• Abstract: the abstract is the same abstract but in English. The abstract is translated into English so that people of that language can see what the book is about and, if they are interested, resort to a translation.
  • Dedication: it is not mandatory. But if the author wishes to place it, he can go to the page following the title. The dedications usually include short lines and be justified to the right. They are aimed at people, institutions and whoever the author deems appropriate.

Types of introductory texts


It comes from the Greek "pro" which means "before" and from "Logos"Which means" speech ". It is a note that is always at the beginning of the work, the prologue can be limited to different genres, including literary or journalistic. The ideal of the prologue is to facilitate the understanding of the text

Most of the time they are narrated by the author of the work to explain what under his eyes is the fundamental of the content. Other times the prologues are written by renowned people who endorse the work, this is a symbol of recognition among writers.


It is one of the ways to show information based on data and research results. The presentation is explicitly addressed to the reader and often has the objective of dedicating and thanking third parties.

Presentations often show information on how the book was made, as well as why the book was made and what it is useful for to readers..


The introduction describes the scope of the work and gives a brief summary of it. Some introductions show background that is important.

When reading the introduction, the reader “prefigures” the theme in the words of Paul Ricoeur. Introductions appear in all research papers and books, of all forms of introductory texts these are the most recurrent.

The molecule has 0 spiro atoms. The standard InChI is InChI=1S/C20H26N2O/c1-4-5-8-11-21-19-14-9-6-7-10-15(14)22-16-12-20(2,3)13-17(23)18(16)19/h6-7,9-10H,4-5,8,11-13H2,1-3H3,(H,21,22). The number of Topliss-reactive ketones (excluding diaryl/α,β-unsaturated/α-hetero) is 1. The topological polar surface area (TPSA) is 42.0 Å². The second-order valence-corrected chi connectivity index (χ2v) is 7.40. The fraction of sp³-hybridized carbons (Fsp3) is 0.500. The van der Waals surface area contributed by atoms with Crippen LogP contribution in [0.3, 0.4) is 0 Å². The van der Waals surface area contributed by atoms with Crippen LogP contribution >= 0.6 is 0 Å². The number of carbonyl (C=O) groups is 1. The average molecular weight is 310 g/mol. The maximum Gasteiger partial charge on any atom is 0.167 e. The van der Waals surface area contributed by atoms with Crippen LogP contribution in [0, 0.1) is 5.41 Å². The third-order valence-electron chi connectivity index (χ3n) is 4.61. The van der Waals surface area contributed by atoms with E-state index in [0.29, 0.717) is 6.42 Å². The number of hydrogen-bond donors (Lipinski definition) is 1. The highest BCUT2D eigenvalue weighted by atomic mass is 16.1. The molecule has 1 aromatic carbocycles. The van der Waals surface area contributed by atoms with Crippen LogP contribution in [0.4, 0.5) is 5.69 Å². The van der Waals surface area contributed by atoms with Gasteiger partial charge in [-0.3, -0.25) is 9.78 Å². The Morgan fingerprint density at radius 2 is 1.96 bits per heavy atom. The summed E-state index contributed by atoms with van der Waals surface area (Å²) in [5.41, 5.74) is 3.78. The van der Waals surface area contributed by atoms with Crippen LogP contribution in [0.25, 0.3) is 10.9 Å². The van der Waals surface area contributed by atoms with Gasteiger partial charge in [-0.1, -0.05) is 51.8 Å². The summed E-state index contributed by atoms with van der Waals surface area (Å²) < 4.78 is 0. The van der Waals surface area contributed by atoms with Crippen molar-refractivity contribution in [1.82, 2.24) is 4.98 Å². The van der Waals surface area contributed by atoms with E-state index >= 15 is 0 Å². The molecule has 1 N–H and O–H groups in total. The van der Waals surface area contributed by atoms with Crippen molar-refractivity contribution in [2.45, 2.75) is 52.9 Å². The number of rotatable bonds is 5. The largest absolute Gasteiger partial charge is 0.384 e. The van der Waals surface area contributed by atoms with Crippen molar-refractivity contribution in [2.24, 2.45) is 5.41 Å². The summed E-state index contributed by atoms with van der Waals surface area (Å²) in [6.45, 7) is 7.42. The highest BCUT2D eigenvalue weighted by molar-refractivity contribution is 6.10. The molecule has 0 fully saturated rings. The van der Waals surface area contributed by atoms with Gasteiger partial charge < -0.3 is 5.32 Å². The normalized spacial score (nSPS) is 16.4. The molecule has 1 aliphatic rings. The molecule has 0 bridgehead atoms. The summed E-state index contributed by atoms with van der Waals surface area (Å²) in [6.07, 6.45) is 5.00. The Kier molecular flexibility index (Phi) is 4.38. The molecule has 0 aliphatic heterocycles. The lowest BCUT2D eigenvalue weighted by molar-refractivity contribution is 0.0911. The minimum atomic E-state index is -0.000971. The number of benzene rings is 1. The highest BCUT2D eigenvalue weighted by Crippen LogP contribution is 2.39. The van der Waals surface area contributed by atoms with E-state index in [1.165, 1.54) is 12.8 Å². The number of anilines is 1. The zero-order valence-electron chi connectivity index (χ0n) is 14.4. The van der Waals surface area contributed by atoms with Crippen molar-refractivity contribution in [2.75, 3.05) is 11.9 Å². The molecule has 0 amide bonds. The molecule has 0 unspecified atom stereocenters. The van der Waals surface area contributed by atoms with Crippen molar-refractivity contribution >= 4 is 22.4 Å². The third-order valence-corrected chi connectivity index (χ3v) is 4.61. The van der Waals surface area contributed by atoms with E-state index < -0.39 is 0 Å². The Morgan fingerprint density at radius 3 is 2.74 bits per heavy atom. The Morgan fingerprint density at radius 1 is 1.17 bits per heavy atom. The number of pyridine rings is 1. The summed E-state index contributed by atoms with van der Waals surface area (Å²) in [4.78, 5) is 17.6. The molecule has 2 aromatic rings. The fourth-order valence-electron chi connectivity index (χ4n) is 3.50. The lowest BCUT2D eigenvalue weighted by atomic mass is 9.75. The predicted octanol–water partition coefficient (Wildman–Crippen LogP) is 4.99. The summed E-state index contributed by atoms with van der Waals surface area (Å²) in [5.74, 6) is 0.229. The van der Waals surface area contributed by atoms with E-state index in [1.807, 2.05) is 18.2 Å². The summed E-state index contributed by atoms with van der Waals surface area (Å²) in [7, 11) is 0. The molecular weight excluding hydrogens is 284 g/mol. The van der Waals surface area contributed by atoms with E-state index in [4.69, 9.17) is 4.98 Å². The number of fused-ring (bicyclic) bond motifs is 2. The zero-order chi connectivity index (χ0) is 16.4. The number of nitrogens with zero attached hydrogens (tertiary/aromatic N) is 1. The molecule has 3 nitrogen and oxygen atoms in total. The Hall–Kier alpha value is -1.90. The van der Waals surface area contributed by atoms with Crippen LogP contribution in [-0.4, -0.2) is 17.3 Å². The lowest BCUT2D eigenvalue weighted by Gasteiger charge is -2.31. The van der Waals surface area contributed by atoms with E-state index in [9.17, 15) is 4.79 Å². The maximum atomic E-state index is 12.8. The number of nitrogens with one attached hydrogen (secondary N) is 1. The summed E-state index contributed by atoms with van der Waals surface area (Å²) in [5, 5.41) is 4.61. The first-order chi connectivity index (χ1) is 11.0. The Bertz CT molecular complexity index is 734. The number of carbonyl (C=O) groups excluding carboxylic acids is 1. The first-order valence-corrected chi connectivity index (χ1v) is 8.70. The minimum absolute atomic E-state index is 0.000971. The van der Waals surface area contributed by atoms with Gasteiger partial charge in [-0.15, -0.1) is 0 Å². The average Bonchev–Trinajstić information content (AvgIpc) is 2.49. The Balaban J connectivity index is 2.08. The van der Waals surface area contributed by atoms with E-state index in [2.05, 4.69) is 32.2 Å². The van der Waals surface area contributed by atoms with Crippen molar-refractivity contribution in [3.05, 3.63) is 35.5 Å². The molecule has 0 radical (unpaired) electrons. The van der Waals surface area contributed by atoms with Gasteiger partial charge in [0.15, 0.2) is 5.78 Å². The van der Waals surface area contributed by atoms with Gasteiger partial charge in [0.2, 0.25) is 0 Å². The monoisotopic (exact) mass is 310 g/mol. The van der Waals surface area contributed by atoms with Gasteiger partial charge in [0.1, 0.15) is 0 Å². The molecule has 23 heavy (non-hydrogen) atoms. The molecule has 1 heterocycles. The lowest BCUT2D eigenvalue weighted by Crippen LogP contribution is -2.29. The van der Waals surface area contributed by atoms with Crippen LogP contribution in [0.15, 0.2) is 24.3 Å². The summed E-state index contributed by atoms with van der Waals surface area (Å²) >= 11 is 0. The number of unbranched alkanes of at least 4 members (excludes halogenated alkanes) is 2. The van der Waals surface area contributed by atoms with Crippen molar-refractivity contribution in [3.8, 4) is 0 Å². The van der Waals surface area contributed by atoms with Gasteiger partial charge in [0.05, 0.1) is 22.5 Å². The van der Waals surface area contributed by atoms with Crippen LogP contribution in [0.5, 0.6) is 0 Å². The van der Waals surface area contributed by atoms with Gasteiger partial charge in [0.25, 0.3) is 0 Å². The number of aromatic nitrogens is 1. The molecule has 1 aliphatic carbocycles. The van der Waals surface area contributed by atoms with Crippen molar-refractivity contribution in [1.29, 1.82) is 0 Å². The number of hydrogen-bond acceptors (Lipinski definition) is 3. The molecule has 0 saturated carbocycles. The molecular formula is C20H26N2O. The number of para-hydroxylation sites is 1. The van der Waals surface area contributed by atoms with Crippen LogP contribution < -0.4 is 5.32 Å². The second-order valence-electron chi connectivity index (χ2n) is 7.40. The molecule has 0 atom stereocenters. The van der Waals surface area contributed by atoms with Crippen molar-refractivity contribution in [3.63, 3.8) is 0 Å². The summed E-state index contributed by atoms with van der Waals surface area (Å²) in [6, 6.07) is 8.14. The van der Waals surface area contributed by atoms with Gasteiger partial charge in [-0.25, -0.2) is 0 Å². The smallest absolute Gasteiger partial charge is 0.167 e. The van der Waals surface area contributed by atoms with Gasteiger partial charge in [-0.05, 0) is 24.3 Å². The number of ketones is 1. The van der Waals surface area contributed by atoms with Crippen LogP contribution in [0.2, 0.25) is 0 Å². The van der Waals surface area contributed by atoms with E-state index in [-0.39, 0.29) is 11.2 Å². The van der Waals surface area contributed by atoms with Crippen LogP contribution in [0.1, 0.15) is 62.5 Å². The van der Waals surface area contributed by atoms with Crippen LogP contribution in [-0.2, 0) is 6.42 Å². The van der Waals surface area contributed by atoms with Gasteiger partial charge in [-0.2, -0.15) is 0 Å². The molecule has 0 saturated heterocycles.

In the preface, the author usually indicates his intentions and objectives with the content of the work. Other authors, especially of literary genres, use them to introduce the novel by narrating a segment of its content as part of the plot.

Purposes of introductory texts

As has become clear, the introductory texts are intended to shed light on the work to the reader. It is the first opportunity that the author has to capture the interest of the reader and defend the merit of the same.

Many prologues offer clues to the correct interpretation of the work. The brief profile that is made must be clear, brief, eloquent and intriguing if it is about literature.

Finally, they give an account of the trajectory and the merits of the author of the work to establish in the mind of the reader that the person who writes is a person with experience and that, by virtue of their background, reading promises.


  1. Wikipedia Contributors (2017) Preface. Recovered from:
  2. (2016) introductory texts. Recovered from:
  3. Flores, M. (2014) Texts introductory. Recovered from:
  4.  Navarro, M. (1996) Creative processes for the construction of texts: interpretation and composition. Editorial Magisterio. Colombia.